Besides having to react immediately when requested, the very large online platforms and search engines will be obliged to publish reports on moderating content and to allow the European Commission access to all data needed to monitor whether they’re compliant with the Digital Services Act. In some cases, that means allowing access to the algorithms and their premises. They will also need to pay a surveillance tax to the Commission. The fines for failing to abide are up to 6 per cent of their global revenue.

Companies like Meta and Google, for example, have reported annual revenues of 120 to 260 billion US dollars, which means that the 6 per cent fine would mean paying around 10 billion dollars, close to the annual GDP of North Macedonia.

‘Trusted flaggers’ to report illegal content

One of the categories introduced with the act is the trusted flagger. Trusted flaggers are entities with proven expertise in identifying illegal content, who are independent of any platform regulated by the DSA. The content reported by them will have priority in processing, without unnecessary delays.

Manoury from the EC said that the national coordinators for digital services in each member state will determine the trusted flaggers.

A court or another relevant institution may order the online services providers to take down certain content. However, conditions need to be met for that.

For example, such an order would need to define on which territory the content cannot be shown. Also, clear information should be submitted in order to enable the company to locate and identify the content, such as URL and other data.

The online platforms are also obliged to notify the authorities when they have executed the takedown order.

Trpevska said the two acts do not only impose restrictive measures but also encourage self-regulation, which is a better approach, she said, because it’s less threatening to freedom of expression online.

“It’s not a good idea to let the authorities decide whether certain content is disinformation or not, and to direct takedown demands towards Google or Meta. That would be a threat to democracy. The restrictive approach should be reserved for extreme content,” she added.

Greater scrutiny of traders

The online platforms that enable their users to make contact with traders of various goods and services and to shop online will need to impose obligations for trading companies to provide essential information on their business prior to letting them in the network. Also, the design of their pages should enhance their transparency and allow the user to see all necessary data on the trader.

The online services providers will also be obliged to notify consumers if it’s revealed that an illegal product or service have been offered through their platforms. They must also reveal the identity of the traders offering such products or services and inform the consumers on what action they can take to get reimbursement.

The companies must also have a high level of security for minors and will not be allowed to profile them as potential consumers and target them with ads.

The Digital Markets Act is the act that regulates the trade going through the online platforms. There will also be an opportunity for users to turn off the targeted ads option.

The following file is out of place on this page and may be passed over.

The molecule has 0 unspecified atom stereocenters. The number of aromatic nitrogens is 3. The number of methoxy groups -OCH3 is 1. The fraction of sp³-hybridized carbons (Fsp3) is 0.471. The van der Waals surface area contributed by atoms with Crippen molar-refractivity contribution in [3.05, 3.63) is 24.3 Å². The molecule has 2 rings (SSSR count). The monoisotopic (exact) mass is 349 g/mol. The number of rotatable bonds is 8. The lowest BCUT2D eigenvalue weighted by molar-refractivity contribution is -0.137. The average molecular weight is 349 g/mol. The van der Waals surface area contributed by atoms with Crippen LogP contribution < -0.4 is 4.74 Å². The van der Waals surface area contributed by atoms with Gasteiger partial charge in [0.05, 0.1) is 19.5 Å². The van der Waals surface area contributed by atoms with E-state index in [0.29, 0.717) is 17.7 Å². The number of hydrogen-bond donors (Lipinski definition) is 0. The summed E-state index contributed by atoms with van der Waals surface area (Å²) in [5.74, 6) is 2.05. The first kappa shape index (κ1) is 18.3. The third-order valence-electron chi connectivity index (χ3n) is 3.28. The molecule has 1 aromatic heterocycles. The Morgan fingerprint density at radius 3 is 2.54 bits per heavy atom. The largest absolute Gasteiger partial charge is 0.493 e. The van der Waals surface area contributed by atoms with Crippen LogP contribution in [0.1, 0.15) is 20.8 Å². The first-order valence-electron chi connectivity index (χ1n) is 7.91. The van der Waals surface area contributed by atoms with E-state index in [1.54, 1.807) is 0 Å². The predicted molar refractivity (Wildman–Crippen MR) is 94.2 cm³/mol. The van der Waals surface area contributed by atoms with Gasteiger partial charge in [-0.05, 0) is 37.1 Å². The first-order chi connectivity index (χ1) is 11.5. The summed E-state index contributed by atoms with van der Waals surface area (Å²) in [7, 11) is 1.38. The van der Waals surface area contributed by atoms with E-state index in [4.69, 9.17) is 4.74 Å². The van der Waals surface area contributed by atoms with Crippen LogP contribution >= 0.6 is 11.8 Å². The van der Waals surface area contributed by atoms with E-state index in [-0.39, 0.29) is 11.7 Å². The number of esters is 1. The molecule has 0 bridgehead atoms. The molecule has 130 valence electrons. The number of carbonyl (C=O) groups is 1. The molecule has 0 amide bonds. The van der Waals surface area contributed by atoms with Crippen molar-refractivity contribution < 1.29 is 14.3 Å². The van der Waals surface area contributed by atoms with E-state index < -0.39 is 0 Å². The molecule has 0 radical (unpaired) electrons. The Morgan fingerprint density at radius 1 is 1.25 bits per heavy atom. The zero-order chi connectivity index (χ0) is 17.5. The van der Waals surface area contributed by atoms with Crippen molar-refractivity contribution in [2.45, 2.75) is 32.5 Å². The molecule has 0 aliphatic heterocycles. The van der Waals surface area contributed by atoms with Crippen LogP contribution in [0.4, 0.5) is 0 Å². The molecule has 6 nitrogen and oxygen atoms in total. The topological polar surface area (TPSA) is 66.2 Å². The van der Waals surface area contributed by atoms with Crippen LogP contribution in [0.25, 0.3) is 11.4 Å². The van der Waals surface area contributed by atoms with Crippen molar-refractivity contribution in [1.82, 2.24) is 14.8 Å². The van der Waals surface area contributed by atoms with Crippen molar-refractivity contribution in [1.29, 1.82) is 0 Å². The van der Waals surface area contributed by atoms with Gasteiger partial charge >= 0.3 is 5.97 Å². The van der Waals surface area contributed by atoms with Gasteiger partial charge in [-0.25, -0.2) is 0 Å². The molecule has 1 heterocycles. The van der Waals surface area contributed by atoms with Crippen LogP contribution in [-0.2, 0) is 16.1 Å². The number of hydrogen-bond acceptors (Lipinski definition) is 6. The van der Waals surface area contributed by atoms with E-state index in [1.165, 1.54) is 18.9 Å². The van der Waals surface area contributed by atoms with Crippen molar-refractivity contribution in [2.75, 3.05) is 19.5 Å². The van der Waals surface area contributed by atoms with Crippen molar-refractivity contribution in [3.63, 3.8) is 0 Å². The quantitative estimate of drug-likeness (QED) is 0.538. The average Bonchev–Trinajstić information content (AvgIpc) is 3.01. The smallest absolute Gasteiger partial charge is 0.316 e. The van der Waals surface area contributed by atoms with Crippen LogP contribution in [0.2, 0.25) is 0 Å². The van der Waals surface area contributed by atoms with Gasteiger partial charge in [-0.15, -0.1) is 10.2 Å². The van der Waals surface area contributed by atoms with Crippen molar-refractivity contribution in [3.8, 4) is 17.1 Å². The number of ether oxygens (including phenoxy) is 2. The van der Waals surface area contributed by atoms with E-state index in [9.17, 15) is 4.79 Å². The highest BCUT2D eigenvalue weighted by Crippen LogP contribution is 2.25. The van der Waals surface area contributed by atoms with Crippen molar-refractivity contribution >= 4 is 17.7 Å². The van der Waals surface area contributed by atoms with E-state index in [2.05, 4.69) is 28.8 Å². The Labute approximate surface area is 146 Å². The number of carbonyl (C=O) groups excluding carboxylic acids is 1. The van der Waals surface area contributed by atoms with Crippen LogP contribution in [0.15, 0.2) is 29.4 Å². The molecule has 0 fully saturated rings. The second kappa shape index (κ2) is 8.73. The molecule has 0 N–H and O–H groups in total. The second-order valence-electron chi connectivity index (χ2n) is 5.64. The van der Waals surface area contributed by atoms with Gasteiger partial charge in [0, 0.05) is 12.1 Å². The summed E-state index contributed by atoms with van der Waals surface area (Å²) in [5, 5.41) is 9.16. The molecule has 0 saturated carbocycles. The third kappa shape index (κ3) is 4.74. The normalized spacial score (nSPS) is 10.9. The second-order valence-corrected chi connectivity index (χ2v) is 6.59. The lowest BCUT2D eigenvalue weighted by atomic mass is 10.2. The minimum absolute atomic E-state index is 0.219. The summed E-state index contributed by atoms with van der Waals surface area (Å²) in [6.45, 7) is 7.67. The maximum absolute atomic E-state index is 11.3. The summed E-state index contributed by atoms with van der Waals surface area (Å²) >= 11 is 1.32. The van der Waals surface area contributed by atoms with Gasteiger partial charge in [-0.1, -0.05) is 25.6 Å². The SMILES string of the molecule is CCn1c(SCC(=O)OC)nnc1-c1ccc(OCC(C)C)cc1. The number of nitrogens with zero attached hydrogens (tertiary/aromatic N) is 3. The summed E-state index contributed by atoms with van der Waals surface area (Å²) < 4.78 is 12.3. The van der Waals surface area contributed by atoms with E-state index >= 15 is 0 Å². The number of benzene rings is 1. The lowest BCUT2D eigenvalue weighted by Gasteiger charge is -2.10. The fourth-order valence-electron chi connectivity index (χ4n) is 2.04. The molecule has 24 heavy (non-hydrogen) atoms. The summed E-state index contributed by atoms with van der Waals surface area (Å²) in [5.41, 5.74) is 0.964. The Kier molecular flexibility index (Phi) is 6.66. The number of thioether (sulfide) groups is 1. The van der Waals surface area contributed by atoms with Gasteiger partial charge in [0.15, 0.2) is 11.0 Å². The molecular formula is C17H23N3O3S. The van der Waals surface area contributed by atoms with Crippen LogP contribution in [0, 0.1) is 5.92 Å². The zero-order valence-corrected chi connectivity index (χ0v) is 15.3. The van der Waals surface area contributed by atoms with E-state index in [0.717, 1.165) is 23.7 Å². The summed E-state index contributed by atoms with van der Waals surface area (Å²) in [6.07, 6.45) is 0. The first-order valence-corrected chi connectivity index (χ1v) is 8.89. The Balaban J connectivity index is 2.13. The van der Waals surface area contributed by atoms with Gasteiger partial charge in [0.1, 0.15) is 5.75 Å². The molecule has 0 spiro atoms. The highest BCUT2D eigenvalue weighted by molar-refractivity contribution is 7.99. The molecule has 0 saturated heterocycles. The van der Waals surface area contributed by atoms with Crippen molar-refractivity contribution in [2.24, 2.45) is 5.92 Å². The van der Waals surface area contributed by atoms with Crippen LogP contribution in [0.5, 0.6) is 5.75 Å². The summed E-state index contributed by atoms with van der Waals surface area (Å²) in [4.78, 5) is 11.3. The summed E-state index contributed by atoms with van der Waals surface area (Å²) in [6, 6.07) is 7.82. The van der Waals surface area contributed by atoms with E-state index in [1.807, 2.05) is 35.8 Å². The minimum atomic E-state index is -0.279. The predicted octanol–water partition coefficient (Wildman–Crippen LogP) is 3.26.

The companies will need to maintain interoperability with other systems and allow alternative payment systems, as well as to allow business users access to the data on their operations.

The European Commission will assign special teams that will monitor implementation of the two acts.

Macedonian users can expect benefits

The Digital Services Act and the Digital Markets Act are a part of the EU legislation, and therefore North Macedonia will need to implement them at some point, especially the DSA, Trpevska said.

However, it cannot be estimated when this obligation would need to be fulfilled. Prior to that, Trpevska added, broad analyses and public consultations need to be made with various bodies and institutions, as well as with civil society.

EU member states have, as said earlier, until 2024 to adapt their national legislation to the acts. However, the largest online platforms and online search engines will need to abide to the strict obligations imposed to them from the middle of 2023 onwards. Their users may expect to feel the benefits of these acts from then on.

“Macedonian users will also feel the benefits from the new rules because the online platforms operate on a global scale. We can expect less illegal content and products, simpler explanations on how the algorithms work, as well as less disinformation and manipulative content,” Trpevska concluded.

Balkan Insight

The Balkan Insight (fornerkt the Balkin Investigative Reporting Network, BIRN) is a close group of editors and trainers that enables journalists in the region to produce in-depth analytical and investigative journalism on complex political, economic and social themes. BIRN emerged from the Balkan programme of the Institute for War & Peace Reporting, IWPR, in 2005. The original IWPR Balkans team was mandated to localise that programme and make it sustainable, in light of changing realities in the region and the maturity of the IWPR intervention. Since then, its work in publishing, media training and public debate activities has become synonymous with quality, reliability and impartiality. A fully-independent and local network, it is now developing as an efficient and self-sustainable regional institution to enhance the capacity for journalism that pushes for public debate on European-oriented political and economic reform.